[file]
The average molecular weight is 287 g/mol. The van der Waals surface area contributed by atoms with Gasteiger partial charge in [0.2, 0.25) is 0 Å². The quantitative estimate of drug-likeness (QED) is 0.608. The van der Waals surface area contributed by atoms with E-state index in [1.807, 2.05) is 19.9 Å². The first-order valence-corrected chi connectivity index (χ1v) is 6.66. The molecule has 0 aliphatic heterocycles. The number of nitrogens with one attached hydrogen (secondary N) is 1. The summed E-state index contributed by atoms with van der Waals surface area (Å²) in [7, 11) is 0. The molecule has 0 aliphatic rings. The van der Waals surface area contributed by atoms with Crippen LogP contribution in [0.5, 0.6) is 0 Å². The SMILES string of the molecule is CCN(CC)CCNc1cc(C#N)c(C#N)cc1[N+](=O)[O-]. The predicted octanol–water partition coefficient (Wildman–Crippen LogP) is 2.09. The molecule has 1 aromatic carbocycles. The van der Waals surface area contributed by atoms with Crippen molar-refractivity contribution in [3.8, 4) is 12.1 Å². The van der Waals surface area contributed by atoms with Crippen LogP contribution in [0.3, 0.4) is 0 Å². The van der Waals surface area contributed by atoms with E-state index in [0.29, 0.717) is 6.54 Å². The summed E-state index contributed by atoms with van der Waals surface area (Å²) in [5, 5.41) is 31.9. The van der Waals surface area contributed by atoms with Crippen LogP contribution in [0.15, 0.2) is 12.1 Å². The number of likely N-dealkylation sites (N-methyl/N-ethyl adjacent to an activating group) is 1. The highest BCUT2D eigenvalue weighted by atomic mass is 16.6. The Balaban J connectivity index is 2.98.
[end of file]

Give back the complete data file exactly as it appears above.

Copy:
The average molecular weight is 287 g/mol. The van der Waals surface area contributed by atoms with Gasteiger partial charge in [0.2, 0.25) is 0 Å². The quantitative estimate of drug-likeness (QED) is 0.608. The van der Waals surface area contributed by atoms with E-state index in [1.807, 2.05) is 19.9 Å². The first-order valence-corrected chi connectivity index (χ1v) is 6.66. The molecule has 0 aliphatic heterocycles. The number of nitrogens with one attached hydrogen (secondary N) is 1. The summed E-state index contributed by atoms with van der Waals surface area (Å²) in [7, 11) is 0. The molecule has 0 aliphatic rings. The van der Waals surface area contributed by atoms with Crippen LogP contribution in [0.5, 0.6) is 0 Å². The SMILES string of the molecule is CCN(CC)CCNc1cc(C#N)c(C#N)cc1[N+](=O)[O-]. The predicted octanol–water partition coefficient (Wildman–Crippen LogP) is 2.09. The molecule has 1 aromatic carbocycles. The van der Waals surface area contributed by atoms with Crippen molar-refractivity contribution in [3.8, 4) is 12.1 Å². The van der Waals surface area contributed by atoms with Crippen LogP contribution in [0.3, 0.4) is 0 Å². The van der Waals surface area contributed by atoms with E-state index in [0.29, 0.717) is 6.54 Å². The summed E-state index contributed by atoms with van der Waals surface area (Å²) in [5, 5.41) is 31.9. The van der Waals surface area contributed by atoms with Crippen LogP contribution in [0.15, 0.2) is 12.1 Å². The number of likely N-dealkylation sites (N-methyl/N-ethyl adjacent to an activating group) is 1. The highest BCUT2D eigenvalue weighted by atomic mass is 16.6. The Balaban J connectivity index is 2.98.